Employment: The presence of a criminal record can more than halve the chances that a job applicant will receive a call back for a job interview.
Housing: Finding housing (public or private) is extremely difficult with a criminal record. This results in increased homelessness and split families – where the person with a record (a parent, child, or other family member) is forced to find shelter elsewhere.
Education: Despite no established link between criminal records and campus safety, records make admission into higher education – and financial assistance to support it – very difficult.
Working in licensed places and positions: State law prohibits people with certain records from working in fields or facilities with vulnerable people. Here, hundreds of crimes disqualify job applicants from seven years to life for records ranging from conviction to mere arrest.
Immigration: Criminal records can have a profound and permanent effect on one’s immigration status, results ranging from the inability to naturalize (and petition family members to live in the US) to deportation.
Voting: 70,000 Minnesotans can’t vote due to a felony conviction. This disproportionately impacts African Americans (10% disenfranchised) and Native Americans (6.5%). Meanwhile, research has shown that civic engagement can reduce recidivism.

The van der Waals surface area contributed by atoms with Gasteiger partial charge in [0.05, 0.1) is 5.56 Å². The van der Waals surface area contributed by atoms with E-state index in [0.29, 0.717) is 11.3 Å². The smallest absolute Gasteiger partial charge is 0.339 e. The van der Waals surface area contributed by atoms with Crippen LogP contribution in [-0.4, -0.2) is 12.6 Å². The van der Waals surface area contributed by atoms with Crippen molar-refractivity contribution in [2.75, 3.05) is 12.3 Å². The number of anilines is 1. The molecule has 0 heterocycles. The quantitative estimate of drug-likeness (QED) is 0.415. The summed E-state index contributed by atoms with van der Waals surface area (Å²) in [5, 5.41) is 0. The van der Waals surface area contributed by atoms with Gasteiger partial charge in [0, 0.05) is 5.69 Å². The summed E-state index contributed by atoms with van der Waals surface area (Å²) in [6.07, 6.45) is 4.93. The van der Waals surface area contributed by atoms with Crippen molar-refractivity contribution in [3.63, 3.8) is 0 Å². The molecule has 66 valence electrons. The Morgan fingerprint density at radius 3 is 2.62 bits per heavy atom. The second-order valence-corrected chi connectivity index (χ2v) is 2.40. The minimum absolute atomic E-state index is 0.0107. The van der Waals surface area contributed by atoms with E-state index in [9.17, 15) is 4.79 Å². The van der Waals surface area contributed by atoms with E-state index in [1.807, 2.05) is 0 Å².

Travel: Criminal records can prevent people from traveling outside of the United States, from crossing the Canadian border to obtaining a travel visa.
Government assistance: Criminal records, drug convictions in particular, can cause blockades to receiving government assistance for individuals and their families.
Federal officer: Aiding and Abetting Sale of Controlled Substances
I had been the straight kid who enjoyed the company of delinquents. But I knew my limits: anytime cocaine showed up at a party, I would leave, or if it was my place, I’d kick everyone out. But pot isn’t the end of the world.
In high school and college, my friends and I would pack into my car and hit up the Grateful Dead concert tour. I preferred to be the designated driver (tame by comparison, with the occasional toke of pot). But on more than one occasion, there were hundreds of dollars of hallucinogenic mushrooms, LSD, hash and weed, on the persons of my passengers – some of it intended for sale.
There was one very close call: coming back from a concert in Canada, the border patrol found a wooden pipe with THC resin in my boyfriend’s tackle box. They ripped my car apart, searching for more. When they couldn’t find anything else, they let us go.
A few years later, I was appointed to a position in the federal court system working in the very district where I was stopped. Ironically – eighty percent of my caseload was drug dealers.